Divina Commedia (The Divine Comedy by Dante)

I made my way through Dante’s Divine Comedy, you know Inferno, Purgatorio, and Paradiso. Now this epic narrative poem is considered the preeminent work in Italian and one of the greatest works of all of world literature. The poem is deep in medieval Christian theology and Thomistic philosophy specifically the Summa Theologica some call the poem “the Summa in verse”.  It is said to represent the soul’s journey to God. Now this was a tough slog for me to get through with all the footnotes in the work. Perhaps reading it in Italian might be better.

We begin with Inferno, on Holy Thursday night in the year 1300. Dante is 35 (half the Biblical lifespan of 70 years) and he meets Virgil who will guide him through the 9 circles of Hell until they meet and Satan in the depths of Hell. The various circles of Hell are seen as describing the recognition and rejection of sin, they meet and talk to several people through all the different circles leading up to Judas encased in ice and Satan himself. They pass the devil and make their way to the Southern Hemisphere and the Mountain of Purgatory.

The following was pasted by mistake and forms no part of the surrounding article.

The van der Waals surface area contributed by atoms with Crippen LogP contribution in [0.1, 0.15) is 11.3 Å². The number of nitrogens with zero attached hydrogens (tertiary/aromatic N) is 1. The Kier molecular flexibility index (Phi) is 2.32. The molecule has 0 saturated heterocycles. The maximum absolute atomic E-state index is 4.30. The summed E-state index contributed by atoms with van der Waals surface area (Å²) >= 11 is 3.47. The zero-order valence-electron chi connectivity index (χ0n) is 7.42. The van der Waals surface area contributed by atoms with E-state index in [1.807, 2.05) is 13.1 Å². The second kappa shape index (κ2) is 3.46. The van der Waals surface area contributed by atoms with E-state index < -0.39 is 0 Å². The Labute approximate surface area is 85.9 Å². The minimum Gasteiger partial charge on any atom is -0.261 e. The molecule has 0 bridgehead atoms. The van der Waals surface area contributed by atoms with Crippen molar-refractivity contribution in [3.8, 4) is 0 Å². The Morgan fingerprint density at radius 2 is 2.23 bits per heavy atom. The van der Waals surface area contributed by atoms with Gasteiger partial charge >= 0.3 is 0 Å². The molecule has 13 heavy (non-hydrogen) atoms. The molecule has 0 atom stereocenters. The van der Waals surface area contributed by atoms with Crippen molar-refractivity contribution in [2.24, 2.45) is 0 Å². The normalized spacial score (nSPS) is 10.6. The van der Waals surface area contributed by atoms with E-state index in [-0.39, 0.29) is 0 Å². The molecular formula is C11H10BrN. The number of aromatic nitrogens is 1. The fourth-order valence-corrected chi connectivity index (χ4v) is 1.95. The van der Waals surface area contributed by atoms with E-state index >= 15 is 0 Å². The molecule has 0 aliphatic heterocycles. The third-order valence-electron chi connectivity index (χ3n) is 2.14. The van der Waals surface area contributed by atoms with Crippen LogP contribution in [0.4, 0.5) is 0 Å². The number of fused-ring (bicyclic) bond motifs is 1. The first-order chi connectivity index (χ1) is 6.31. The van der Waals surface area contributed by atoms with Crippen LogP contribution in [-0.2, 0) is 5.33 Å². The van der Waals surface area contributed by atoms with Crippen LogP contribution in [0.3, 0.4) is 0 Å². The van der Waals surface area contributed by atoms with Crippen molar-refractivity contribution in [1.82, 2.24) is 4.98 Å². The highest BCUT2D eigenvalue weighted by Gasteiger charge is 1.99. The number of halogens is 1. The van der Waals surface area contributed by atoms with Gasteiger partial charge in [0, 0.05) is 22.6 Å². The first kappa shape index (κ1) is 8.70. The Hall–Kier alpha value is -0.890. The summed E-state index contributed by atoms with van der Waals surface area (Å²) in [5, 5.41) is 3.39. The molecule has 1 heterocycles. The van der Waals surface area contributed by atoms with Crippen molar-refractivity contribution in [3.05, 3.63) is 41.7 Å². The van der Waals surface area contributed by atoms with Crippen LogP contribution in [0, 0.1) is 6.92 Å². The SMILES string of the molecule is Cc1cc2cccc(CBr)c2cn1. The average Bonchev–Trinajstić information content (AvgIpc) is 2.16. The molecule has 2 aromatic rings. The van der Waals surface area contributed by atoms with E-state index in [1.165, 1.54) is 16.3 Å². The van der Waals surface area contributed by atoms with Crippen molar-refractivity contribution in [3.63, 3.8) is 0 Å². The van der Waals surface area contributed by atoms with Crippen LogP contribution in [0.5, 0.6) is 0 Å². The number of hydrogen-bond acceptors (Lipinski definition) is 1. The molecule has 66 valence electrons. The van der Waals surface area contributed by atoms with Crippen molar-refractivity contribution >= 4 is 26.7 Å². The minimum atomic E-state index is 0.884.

In Purgatorio, Dante continues his journey with Virgil, it is Easter Sunday and they begin climbing up the Mountain of Purgatory which was pushed up from the circles of Hell. The different levels are based on the seven deadly sins.  At the top of the mountain is Earthly Paradise, the Garden of Eden, here Virgil is replaced with Beatrice, who asked for Virgil to get Dante. Beatrice is to whom Dante dedicated all his work.

In Paradiso, it is Dante’s journey with Beatrice we begin back in the Garden of Eden and explores through the 9 celestial spheres of heaven these are based on the cardinal virtues (Prudence, Justice, Temperance, and Fortitude) and Theological virtues (Faith, Hope and Love). The journey begins with the moon and then goes through the planets and the sun. Through this journey he meets many saints until he come before the Triune God appearing as three equally large circles occupying the same space, representing Father, Son and Spirit.

It’s one of those work that everyone need to read at least once in their life so you are bound to want to/have to read it at one point in your life or another.